Story of the song: ‘Sanctified’ adjusted to ‘panty size’

September 9, 2018 4:33 AM

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Story of the song: ‘Sanctified’ adjusted to ‘panty size’

Chalice band's Revival Time opens their 1986 Crossfire album, but when it was recorded (most likely at Music Mountain, where most of the tracks for Crossfire were laid), the name they intended was 'Revival Style'. That is what Wayne Armond has in the invitation, "Come mek we drop it in revival style," which anchors the chorus of the lyrics he wrote to what he describes as an "unusual" bassline composed by Keith Francis. However, Armond told The Sunday Gleaner that the label was printed with 'Revival Time'; "so we just leave it".

The song also instructs, "Raise you han' if you want to be sanctified," Armond having gone for a Jamaican feel after using a song with the word "testify" as a reference point for writing the song. However, there was a further adjustment as Lloyd Lovindeer put his humorous spin on the song. Some time after Revival Time was released, he approached Chalice to do Pocomania Day in the same vein as Revival Time, in the process telling Armond about his song Panty Size, in which women are invited to raise their hand "and tell me your panty size".

When Francis asked Armond to write lyrics to his bassline, the first result was a song about AIDS. This was at a time when the illness was coming under intense media scrutiny. However, Francis asked Armond to try again, and Armond remembered a song named Testify that he had always liked. "I always thought it was unusual to use the word 'testify' in a pop song. It stayed with me from I was 14 or 15 years old," Armond said. And when Brown asked for another song, Armond said, "All that came to me was 'testify', but I said I don't want to use the word. The first line I wrote was, "Raise your hand if you want to be sanctified. 'I was thinking in Jamaican terms of people going to the river and being baptised."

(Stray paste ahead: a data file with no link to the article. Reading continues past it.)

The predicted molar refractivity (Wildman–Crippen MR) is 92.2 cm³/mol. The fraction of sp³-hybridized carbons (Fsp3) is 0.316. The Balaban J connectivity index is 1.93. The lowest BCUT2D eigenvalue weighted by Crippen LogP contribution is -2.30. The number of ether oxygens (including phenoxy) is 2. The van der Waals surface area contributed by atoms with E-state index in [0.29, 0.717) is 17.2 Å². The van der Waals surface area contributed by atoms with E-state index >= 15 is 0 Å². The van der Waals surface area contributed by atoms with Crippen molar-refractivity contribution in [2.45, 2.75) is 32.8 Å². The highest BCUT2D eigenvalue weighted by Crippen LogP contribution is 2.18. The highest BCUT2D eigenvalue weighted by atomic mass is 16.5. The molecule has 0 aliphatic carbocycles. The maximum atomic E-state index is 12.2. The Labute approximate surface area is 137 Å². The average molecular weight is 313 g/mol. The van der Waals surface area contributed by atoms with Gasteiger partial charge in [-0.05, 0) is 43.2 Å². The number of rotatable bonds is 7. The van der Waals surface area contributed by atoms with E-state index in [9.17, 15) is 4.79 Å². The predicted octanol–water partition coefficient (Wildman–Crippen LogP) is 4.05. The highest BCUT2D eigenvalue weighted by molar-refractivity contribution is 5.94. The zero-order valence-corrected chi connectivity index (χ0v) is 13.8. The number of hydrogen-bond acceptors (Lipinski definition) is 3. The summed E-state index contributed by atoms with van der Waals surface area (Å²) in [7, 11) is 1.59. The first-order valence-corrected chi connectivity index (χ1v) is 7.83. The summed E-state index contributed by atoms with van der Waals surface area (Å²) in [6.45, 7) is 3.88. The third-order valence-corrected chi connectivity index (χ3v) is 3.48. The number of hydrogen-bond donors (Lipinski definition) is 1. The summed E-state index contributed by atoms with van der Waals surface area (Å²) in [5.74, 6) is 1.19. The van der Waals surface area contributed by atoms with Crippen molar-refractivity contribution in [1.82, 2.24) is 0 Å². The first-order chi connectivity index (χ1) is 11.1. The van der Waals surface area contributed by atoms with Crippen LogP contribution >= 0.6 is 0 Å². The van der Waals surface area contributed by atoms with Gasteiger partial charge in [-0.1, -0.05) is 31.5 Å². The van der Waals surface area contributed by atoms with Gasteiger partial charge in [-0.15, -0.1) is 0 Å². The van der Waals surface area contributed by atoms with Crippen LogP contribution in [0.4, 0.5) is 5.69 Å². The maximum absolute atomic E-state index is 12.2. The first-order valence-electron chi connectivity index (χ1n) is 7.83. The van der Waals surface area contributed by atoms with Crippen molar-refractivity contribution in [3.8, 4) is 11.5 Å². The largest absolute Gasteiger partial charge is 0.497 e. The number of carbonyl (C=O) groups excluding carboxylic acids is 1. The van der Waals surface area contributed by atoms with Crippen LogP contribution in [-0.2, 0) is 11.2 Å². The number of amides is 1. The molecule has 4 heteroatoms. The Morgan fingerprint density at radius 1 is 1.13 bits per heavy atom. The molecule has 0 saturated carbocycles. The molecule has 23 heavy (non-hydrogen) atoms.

While Armond did not have first-hand experience of revivalism, he told The Sunday Gleaner, "I was always interested in Jamaican culture, and I always watched material on Kumina and gerreh." He was interested not only as a musician; Armond said that, as a youngster, he found the "belly-to-belly" dancing "very sexy".

"When I presented that to Keith, he loved it," Armond said. "We did a demo on cassette in a rehearsal studio. I took that to (keyboard player) Franklyn 'Bubbler' Waugh, and he did the introduction."

A river looms large in the video for Revival Time as part of it was shot in the Castleton Botanical Gardens in St Mary. While some people went with the band to film the music video, others were visiting the garden, and together, they spontaneously created a dance that has become part of the Revival Time performance "up to this day". Another part of the video was shot at a church in Kencot, St Andrew, Chalice getting involved in the community by sourcing large wooden wire spools used by the Jamaica Public Service Company to be converted into furniture for a basic school in the community.

That church was used, but in a more limited way, in the video for Pocomania Day - a project Chalice did not want to do at first, "but when Lovindeer came and started, it was irresistible". The combination of Chalice and Lovindeer did very well, and, Armond said, "until this day, that song has stood up".

The Revival Time and Pocomania Day combination anchors Chalice's performances, Armond recalling a performance at Keesing Live about four years ago.

Source: jamaica-gleaner.com

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